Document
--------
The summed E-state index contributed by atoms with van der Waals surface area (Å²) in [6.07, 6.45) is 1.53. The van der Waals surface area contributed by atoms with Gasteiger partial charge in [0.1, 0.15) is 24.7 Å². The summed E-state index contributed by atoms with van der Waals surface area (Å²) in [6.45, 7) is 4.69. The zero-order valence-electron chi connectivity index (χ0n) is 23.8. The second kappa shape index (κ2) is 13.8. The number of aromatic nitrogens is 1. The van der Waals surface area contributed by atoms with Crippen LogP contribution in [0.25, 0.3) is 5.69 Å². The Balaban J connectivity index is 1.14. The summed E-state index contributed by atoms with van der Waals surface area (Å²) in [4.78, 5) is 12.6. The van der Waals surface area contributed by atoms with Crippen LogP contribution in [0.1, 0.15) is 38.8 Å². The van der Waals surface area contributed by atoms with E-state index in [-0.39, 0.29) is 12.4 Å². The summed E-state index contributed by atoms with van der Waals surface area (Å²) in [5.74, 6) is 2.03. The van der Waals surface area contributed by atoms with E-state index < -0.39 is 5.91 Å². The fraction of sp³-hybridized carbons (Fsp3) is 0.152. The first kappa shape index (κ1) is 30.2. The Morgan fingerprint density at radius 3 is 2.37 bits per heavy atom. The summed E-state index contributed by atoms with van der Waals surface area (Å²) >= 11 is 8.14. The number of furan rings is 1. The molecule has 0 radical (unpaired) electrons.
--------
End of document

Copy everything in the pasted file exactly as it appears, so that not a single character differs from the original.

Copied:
The summed E-state index contributed by atoms with van der Waals surface area (Å²) in [6.07, 6.45) is 1.53. The van der Waals surface area contributed by atoms with Gasteiger partial charge in [0.1, 0.15) is 24.7 Å². The summed E-state index contributed by atoms with van der Waals surface area (Å²) in [6.45, 7) is 4.69. The zero-order valence-electron chi connectivity index (χ0n) is 23.8. The second kappa shape index (κ2) is 13.8. The number of aromatic nitrogens is 1. The van der Waals surface area contributed by atoms with Crippen LogP contribution in [0.25, 0.3) is 5.69 Å². The Balaban J connectivity index is 1.14. The summed E-state index contributed by atoms with van der Waals surface area (Å²) in [4.78, 5) is 12.6. The van der Waals surface area contributed by atoms with Crippen LogP contribution in [0.1, 0.15) is 38.8 Å². The van der Waals surface area contributed by atoms with E-state index in [-0.39, 0.29) is 12.4 Å². The summed E-state index contributed by atoms with van der Waals surface area (Å²) in [5.74, 6) is 2.03. The van der Waals surface area contributed by atoms with E-state index < -0.39 is 5.91 Å². The fraction of sp³-hybridized carbons (Fsp3) is 0.152. The first kappa shape index (κ1) is 30.2. The Morgan fingerprint density at radius 3 is 2.37 bits per heavy atom. The summed E-state index contributed by atoms with van der Waals surface area (Å²) >= 11 is 8.14. The number of furan rings is 1. The molecule has 0 radical (unpaired) electrons.